Post-traumatic stress disorder, or PTSD, can have a serious impact on a person’s life. People with PTSD may have experienced indescribable atrocities and only feel relief when they use drugs or alcohol. Finding the right combination of medications can truly give people their lives back. PTSD often leads to people feeling like they’re disconnected from what’s going on around them. Viewpoint Dual Recovery in Prescott, AZ, can help veterans and other people struggling with PTSD a chance to take their lives back. Give us a call at 855.746.3633 to learn more.
How Can PTSD Affect Addiction?
Someone who has PTSD may turn to drugs or alcohol to self-medicate because they’re struggling with symptoms such as:
- Violent outbursts
- Night terrors
- Anxiety attacks
- Vivid flashbacks
- Intrusive thoughts or images
These symptoms and others can be overwhelming, leaving the individual seeking any method to reduce their impact on their daily life.
The Symptoms of PTSD Can Play a Role in Addiction
Some symptoms of PTSD may encourage a person to start using drugs or alcohol more regularly. Since the condition affects the brain and its ability to regulate emotions, the person might struggle with suicidal thoughts or ideation and other negative thoughts. Combined with insomnia and night terrors, they may start abusing drugs or alcohol in hopes of overdosing.
Suicidal thoughts are among the most dangerous symptoms a person can have, and having access to drugs or alcohol only puts them in more danger. On top of that, using drugs or alcohol can actually increase and intensify those thought patterns.
How Can You Recognize Co-Occurring Disorders and PTSD?
Co-occurring disorders and PTSD may share some of the same symptoms, making them difficult to diagnose. Someone who is abusing drugs or alcohol is more likely to attempt to hide that fact as well.
Some possible red flags you can watch out for include:
- Withdrawing from normal activities with friends and family
- Unusual changes in behavior after experiencing a trauma, like a car crash, sexual assault, the death of a loved one, or trauma in the military service
- Panic or anxiety attacks
- Sudden aggression and mood swings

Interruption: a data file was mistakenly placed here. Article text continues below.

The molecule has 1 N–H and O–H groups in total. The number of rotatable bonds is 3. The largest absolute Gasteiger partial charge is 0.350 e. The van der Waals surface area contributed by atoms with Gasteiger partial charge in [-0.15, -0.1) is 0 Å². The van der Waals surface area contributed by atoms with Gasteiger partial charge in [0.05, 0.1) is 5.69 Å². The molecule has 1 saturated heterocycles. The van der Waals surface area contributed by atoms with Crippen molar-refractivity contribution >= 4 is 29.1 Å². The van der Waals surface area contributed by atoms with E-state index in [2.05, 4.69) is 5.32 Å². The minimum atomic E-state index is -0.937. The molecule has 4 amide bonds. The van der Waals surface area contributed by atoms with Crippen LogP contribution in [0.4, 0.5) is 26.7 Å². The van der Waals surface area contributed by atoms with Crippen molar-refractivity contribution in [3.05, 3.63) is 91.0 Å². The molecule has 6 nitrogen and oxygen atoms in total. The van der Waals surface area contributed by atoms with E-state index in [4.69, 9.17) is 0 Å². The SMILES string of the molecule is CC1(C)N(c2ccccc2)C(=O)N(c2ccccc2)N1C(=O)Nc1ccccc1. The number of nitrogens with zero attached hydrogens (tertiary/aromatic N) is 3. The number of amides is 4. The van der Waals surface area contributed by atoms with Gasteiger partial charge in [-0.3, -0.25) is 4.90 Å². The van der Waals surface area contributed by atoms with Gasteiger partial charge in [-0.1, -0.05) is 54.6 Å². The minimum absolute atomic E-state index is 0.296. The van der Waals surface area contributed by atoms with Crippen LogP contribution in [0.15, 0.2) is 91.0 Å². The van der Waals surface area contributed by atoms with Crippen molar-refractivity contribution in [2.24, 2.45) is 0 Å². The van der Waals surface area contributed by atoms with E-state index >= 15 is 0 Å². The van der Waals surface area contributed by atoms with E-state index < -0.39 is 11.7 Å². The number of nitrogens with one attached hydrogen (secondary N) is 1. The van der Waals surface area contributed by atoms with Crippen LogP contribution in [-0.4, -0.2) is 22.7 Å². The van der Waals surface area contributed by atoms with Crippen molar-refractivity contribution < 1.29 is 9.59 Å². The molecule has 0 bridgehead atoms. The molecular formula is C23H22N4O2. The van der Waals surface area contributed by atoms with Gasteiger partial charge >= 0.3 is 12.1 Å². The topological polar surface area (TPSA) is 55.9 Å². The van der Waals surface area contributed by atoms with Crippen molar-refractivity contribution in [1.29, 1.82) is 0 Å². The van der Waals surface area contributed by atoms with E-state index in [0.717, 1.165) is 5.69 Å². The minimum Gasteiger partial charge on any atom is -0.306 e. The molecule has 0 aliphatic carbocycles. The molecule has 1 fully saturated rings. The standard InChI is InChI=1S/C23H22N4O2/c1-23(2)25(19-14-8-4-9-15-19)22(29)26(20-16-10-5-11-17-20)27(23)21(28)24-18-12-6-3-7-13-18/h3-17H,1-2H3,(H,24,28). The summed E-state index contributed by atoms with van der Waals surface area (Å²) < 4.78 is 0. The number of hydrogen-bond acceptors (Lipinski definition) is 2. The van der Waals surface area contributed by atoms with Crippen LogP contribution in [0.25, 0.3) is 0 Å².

- Changes in drinking behaviors
These are just some of the possible symptoms of PTSD or a co-occurring disorder. It’s important to make sure that anyone struggling with trauma is able to seek the right dual diagnosis care and treatment. If they have gone through a trauma, they may want to speak with a counselor, psychiatrist, general practitioner, or someone else who can understand what they’re going through and how to treat the condition.
PTSD changes over time. Some people will be able to recover on their own, but many need support. If their condition now includes alcohol or drug abuse, it’s even more important for them to seek medical care.
Prescott Mental Health Services Can Help with PTSD
PTSD and addiction can be treated with cognitive-behavioral therapy (CBT) as well as medications and exercise. It has been shown that exercise releases endorphins that help better manage both anxiety and symptoms of depression. Antidepressants may also help some people who are struggling with PTSD and are not satisfied with their progress with CBT or an exercise program. We offer the following options for people struggling with PTSD:
PTSD and Addiction Go Hand in Hand; Viewpoint Can Help
Both addiction and post-traumatic stress disorder can be very difficult to live with, both as a patient and as someone watching over a loved one struggling. Whether you or someone you love are dealing with an addiction, PTSD, or a dual diagnosis, it’s important to get the right care. At Viewpoint Dual Recovery, we are here to help. Contact our team at Prescott, AZ treatment center today so we can give you more information about our comprehensive dual diagnosis services and trauma-informed care at [direct].